After a few hands-on/on-hand shots we tried to calm the reptile by placing a plastic cup over him (by that time we knew it was a boy because he had flashed his twin weenies a few times for extra shock effect). That didn't go so well. As soon as the snake was in the dark, it burst out from under the rim and went straight for the nearest piece of human flesh. And no matter what we did, he would not calm down. Since we had another snake to present, and as it was a school night, we decided to leave the photo session at that and try our luck with the bigger specimen.

To my great joy, the big snake still displayed the mellow disposition he had shown the night I had found him. It seemed to be a genuine character trait, rather than the result of a head injury, and it was a joy to handle him. He did musk a tiny bit at the beginning, but that was just more manna for Thomas' insatiable scientific hunger. The snake went from hand to hand, calm as a draft horse, but like its younger conspecific, it would not consent to sitting down on the table I had so lovingly laid out with banana leaves, to provide us with a full-body photo op without a human hand in every shot (I'll try that again when we release the two snakes on Saturday. Watch this space!)

Here are, in chronological order, the photos of the two Coelognathus flavolineatus:

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Yes, that's staged. You can always tell by Mr. Goofy's countenance...
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 Post subject: Re: Borneo Dispatches #35: Two Malayan Racers - A Three-Act
PostPosted: April 20th, 2012, 6:24 am 
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Joined: March 22nd, 2012, 6:19 pm
Posts: 470
Beautiful snakes Hans. I love how they act like the Ratsnakes here in the U.S

Justin


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 Post subject: Re: Borneo Dispatches #35: Two Malayan Racers - A Three-Act
PostPosted: April 21st, 2012, 2:43 am 
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Joined: February 6th, 2011, 9:09 pm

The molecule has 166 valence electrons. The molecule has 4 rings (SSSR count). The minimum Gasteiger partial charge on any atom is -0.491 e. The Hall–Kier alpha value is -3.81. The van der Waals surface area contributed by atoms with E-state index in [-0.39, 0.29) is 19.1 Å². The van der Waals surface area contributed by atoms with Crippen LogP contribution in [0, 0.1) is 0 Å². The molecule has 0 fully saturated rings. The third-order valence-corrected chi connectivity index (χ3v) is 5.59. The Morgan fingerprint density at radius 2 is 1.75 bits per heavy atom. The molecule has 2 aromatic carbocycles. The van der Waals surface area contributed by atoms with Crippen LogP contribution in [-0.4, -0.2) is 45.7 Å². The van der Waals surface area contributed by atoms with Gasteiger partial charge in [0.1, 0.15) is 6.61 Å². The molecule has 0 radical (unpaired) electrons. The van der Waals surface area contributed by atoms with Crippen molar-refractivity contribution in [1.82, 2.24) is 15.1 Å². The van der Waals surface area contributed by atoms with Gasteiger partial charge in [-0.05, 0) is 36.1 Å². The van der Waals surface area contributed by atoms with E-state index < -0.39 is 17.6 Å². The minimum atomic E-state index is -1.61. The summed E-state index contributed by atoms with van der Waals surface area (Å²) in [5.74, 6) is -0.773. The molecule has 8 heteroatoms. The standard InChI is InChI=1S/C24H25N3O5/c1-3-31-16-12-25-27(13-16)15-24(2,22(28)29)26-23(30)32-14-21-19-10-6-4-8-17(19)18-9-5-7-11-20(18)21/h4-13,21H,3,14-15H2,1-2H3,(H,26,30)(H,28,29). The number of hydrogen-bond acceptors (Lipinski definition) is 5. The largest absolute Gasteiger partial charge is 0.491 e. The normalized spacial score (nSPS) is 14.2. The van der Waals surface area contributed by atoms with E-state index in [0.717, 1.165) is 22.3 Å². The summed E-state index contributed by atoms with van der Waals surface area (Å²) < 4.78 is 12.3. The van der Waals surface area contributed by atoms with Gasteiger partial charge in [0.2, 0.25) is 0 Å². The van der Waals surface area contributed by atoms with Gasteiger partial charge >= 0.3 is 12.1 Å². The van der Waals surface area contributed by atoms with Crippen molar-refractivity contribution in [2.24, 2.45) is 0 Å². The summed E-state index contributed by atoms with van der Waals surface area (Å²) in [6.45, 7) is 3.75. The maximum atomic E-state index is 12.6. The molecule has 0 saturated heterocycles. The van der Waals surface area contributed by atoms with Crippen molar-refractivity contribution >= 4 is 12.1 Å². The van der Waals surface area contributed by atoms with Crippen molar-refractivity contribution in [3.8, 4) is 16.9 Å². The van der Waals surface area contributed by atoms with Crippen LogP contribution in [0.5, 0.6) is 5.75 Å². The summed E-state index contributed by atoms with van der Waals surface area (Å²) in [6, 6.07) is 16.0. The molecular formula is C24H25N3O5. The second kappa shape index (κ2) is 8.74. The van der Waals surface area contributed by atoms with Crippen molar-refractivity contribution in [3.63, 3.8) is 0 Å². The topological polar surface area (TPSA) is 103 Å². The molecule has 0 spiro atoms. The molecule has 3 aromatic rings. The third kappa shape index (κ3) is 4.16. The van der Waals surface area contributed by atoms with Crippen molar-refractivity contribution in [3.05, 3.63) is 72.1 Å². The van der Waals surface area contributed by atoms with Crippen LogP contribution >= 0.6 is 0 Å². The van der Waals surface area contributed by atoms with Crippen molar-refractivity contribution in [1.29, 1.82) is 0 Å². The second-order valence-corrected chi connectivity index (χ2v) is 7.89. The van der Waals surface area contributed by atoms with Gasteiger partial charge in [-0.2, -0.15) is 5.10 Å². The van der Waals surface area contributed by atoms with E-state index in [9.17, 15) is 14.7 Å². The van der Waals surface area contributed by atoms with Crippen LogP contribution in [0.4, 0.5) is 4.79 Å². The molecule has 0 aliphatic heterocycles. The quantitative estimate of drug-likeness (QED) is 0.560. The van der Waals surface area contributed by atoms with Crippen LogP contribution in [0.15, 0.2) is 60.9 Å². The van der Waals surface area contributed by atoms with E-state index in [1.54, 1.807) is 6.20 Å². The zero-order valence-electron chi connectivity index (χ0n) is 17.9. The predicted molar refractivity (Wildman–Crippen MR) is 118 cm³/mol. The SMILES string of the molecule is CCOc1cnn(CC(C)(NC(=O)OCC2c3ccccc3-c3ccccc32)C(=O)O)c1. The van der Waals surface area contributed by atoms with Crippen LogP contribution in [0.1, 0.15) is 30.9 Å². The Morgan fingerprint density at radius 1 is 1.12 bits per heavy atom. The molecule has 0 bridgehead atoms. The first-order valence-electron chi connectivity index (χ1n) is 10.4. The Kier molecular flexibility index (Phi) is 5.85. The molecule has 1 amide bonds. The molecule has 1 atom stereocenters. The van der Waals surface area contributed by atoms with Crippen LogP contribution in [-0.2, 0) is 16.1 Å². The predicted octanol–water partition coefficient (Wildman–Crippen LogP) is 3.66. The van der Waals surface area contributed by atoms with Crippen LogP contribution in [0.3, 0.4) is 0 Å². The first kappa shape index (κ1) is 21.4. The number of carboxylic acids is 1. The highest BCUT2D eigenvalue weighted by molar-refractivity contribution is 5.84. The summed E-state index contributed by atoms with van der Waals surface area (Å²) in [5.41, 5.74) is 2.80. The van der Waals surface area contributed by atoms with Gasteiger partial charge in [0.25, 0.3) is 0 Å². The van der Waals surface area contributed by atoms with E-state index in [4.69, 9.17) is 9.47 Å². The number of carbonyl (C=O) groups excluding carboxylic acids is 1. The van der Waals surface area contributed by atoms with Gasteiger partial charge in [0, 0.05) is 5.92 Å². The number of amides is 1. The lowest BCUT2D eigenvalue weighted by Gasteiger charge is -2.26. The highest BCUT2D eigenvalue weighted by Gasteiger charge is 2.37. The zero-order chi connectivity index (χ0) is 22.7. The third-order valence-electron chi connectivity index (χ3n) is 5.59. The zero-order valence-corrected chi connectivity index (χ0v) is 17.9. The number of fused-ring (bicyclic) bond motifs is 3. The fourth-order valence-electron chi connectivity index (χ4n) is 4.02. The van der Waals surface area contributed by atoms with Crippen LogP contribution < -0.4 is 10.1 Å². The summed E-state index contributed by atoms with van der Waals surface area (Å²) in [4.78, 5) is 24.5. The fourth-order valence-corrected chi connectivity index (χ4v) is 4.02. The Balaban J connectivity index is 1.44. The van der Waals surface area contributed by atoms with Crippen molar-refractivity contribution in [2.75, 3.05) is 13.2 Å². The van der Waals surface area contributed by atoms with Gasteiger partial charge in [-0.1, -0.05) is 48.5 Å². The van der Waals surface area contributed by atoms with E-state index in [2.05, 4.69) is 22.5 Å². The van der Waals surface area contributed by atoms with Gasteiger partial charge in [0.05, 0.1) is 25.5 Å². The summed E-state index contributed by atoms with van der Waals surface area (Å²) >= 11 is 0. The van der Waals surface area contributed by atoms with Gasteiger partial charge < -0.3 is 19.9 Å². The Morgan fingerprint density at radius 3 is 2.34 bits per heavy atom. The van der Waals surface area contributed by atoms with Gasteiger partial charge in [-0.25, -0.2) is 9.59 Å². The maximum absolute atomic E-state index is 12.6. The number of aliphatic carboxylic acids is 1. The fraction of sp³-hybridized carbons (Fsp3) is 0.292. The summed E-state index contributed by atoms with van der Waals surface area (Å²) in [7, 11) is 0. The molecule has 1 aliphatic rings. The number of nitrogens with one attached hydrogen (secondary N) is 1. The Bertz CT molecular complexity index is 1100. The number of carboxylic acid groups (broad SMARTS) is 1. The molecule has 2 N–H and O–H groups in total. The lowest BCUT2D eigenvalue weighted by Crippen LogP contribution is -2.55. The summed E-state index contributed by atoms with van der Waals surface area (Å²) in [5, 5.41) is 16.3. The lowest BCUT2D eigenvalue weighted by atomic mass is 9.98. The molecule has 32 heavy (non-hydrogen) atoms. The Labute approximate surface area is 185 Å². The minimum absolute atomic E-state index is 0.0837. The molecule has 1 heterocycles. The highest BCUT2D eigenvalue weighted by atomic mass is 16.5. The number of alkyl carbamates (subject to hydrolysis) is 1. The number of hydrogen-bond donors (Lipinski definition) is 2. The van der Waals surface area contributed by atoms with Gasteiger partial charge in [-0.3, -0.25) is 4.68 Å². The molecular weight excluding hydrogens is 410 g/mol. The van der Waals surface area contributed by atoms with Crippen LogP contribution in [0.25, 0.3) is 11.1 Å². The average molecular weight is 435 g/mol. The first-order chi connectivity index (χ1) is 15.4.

Posts: 466
Location: Guilin, Guangxi Zhuang Autonomous Region, China
What a noble rescue.. How fast are those when they aren't stunned?

That Thomas has a devilish look about him. There's no telling what kind of trouble he'll get into if he enjoys getting bit just to observe it. :lol:


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 Post subject: Re: Borneo Dispatches #35: Two Malayan Racers - A Three-Act
PostPosted: April 21st, 2012, 3:12 am 
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Joined: June 8th, 2010, 2:19 am
Posts: 3179
Location: Kuching, Sarawak (Borneo)
MaartenSFS wrote:
What a noble rescue.. How fast are those when they aren't stunned?

Too fast. The big one got away before I could take pix today during their release.

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That Thomas has a devilish look about him. There's no telling what kind of trouble he'll get into if he enjoys getting bit just to observe it. :lol:

I'll let him know :-)


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 Post subject: Re: Borneo Dispatches #35: Two Malayan Racers - A Three-Act
PostPosted: April 22nd, 2012, 5:35 pm 
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Joined: February 6th, 2011, 9:09 pm
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Location: Guilin, Guangxi Zhuang Autonomous Region, China
That's what I thought. It's actually pretty damn difficult to get your vehicle to a full stop, grab your snake hook, and get the snake before it's gone. :?

Don't encourage him too much. :P


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 Post subject: Re: Borneo Dispatches #35: Two Malayan Racers - A Three-Act
PostPosted: April 22nd, 2012, 11:34 pm 
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Joined: June 8th, 2010, 2:19 am
Posts: 3179
Location: Kuching, Sarawak (Borneo)
I was actually releasing it from a bag :-)


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 Post subject: Re: Borneo Dispatches #35: Two Malayan Racers - A Three-Act
PostPosted: April 23rd, 2012, 7:22 am 
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Joined: February 6th, 2011, 9:09 pm
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Location: Guilin, Guangxi Zhuang Autonomous Region, China
I know, but I mean in general. I lost two snakes in two days last week cruising.. :oops: